And now we can return to why financial reform is hard to blog.  There's always a new proposal and a big tizzy over the particular contents of that reform.  Whatever one thinks of the specific suggestions, I keep returning to the notion that the quality of the regulators — most of all Congress — truly matters.

How many times can one say that?  How many times can one think that and run away in fear?

Arnold Kling has good remarks on transparency.

Andrew April 6, 2010 at 8:16 am

So, by limiting leverage that guarantees everyone can pay their bills?

I thought only the printing press could guarantee that.

DanC April 6, 2010 at 9:02 am

Krugman blames republicans for a bill written by Senator Dodd?

Krugman ignores how Rubin helped expand the “shadow” banking system?

Krugman ignores the issue of regulatory capture.

Why do politicians like regulation? The more regulations you have, the more money you have enter the system to influence the political process.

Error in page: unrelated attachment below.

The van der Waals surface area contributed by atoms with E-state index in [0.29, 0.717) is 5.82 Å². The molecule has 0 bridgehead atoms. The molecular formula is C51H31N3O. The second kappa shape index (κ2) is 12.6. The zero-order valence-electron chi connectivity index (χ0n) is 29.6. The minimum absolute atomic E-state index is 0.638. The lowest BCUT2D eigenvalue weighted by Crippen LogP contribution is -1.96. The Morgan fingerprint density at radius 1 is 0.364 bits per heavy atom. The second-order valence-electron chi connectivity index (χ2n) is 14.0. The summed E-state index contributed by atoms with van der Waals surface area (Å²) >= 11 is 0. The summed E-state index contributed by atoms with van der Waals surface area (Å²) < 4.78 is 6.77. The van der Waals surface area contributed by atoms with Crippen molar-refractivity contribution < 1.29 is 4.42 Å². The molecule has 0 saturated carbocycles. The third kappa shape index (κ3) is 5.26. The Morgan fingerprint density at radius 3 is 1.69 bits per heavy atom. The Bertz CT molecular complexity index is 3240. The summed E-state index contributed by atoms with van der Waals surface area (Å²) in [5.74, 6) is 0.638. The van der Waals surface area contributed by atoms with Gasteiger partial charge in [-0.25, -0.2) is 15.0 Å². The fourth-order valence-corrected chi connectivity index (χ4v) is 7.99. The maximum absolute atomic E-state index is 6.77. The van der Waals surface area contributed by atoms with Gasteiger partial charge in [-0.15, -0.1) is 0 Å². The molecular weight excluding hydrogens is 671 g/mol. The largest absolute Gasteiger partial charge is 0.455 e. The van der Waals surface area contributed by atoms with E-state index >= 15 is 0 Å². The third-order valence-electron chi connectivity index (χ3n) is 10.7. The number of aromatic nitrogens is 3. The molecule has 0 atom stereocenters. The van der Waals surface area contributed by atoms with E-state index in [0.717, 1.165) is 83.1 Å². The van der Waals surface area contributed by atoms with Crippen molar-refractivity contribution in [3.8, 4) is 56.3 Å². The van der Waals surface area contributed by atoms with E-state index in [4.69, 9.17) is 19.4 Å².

For those who scream about money and special interests in politics why do you ignore that government regulation is the driving force behind the growth of money in politics?

The more complex the regulations, the more room you leave politicians to cut deals for favored firms and the more incentive you leave firms to find competitive advantages in the cracks.

The hammer and tongs method that Tyler mentions quickly becomes the contribution and favors method in our political system. Full of hidden taxes, reduced efficiency, and a self serving game between regulators and the regulated.

E. Barandiaran April 6, 2010 at 9:26 am

Tyler, let me say it again: monetary and financial systems have ALWAYS been controlled by governments for the simple Willie Sutton reason that that’s where the money is. Private banks and other financial institutions have always been lenders of first resort or last resort or any point in between to governments, and more importantly, they still are lenders to governments (either directly by transferring funds to government or by complying with government instructions about what to do with the funds they have mobilized). Therefore, any serious discussion of monetary and financial regulation must take place in the context of a particular system of government. You cannot assume that the government will change to accommodate your view of how the monetary and financial systems must work.